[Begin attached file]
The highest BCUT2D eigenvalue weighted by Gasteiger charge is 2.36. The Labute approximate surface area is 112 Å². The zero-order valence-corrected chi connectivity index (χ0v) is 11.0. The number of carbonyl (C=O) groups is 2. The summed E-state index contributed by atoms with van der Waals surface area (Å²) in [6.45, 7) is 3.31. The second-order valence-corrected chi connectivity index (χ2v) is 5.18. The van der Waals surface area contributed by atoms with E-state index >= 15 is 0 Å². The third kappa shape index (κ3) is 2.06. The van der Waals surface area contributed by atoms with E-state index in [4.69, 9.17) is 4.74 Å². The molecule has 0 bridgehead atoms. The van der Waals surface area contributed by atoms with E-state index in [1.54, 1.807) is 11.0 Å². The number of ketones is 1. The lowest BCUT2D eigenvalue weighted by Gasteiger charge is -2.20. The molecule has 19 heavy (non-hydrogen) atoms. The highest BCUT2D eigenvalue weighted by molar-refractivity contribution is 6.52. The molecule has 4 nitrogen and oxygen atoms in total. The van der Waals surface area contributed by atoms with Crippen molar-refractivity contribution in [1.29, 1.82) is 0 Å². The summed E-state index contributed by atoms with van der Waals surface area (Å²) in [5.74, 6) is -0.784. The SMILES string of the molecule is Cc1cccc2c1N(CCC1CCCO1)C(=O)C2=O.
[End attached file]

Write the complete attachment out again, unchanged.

The highest BCUT2D eigenvalue weighted by Gasteiger charge is 2.36. The Labute approximate surface area is 112 Å². The zero-order valence-corrected chi connectivity index (χ0v) is 11.0. The number of carbonyl (C=O) groups is 2. The summed E-state index contributed by atoms with van der Waals surface area (Å²) in [6.45, 7) is 3.31. The second-order valence-corrected chi connectivity index (χ2v) is 5.18. The van der Waals surface area contributed by atoms with E-state index >= 15 is 0 Å². The third kappa shape index (κ3) is 2.06. The van der Waals surface area contributed by atoms with E-state index in [4.69, 9.17) is 4.74 Å². The molecule has 0 bridgehead atoms. The van der Waals surface area contributed by atoms with E-state index in [1.54, 1.807) is 11.0 Å². The number of ketones is 1. The lowest BCUT2D eigenvalue weighted by Gasteiger charge is -2.20. The molecule has 19 heavy (non-hydrogen) atoms. The highest BCUT2D eigenvalue weighted by molar-refractivity contribution is 6.52. The molecule has 4 nitrogen and oxygen atoms in total. The van der Waals surface area contributed by atoms with Crippen molar-refractivity contribution in [1.29, 1.82) is 0 Å². The summed E-state index contributed by atoms with van der Waals surface area (Å²) in [5.74, 6) is -0.784. The SMILES string of the molecule is Cc1cccc2c1N(CCC1CCCO1)C(=O)C2=O.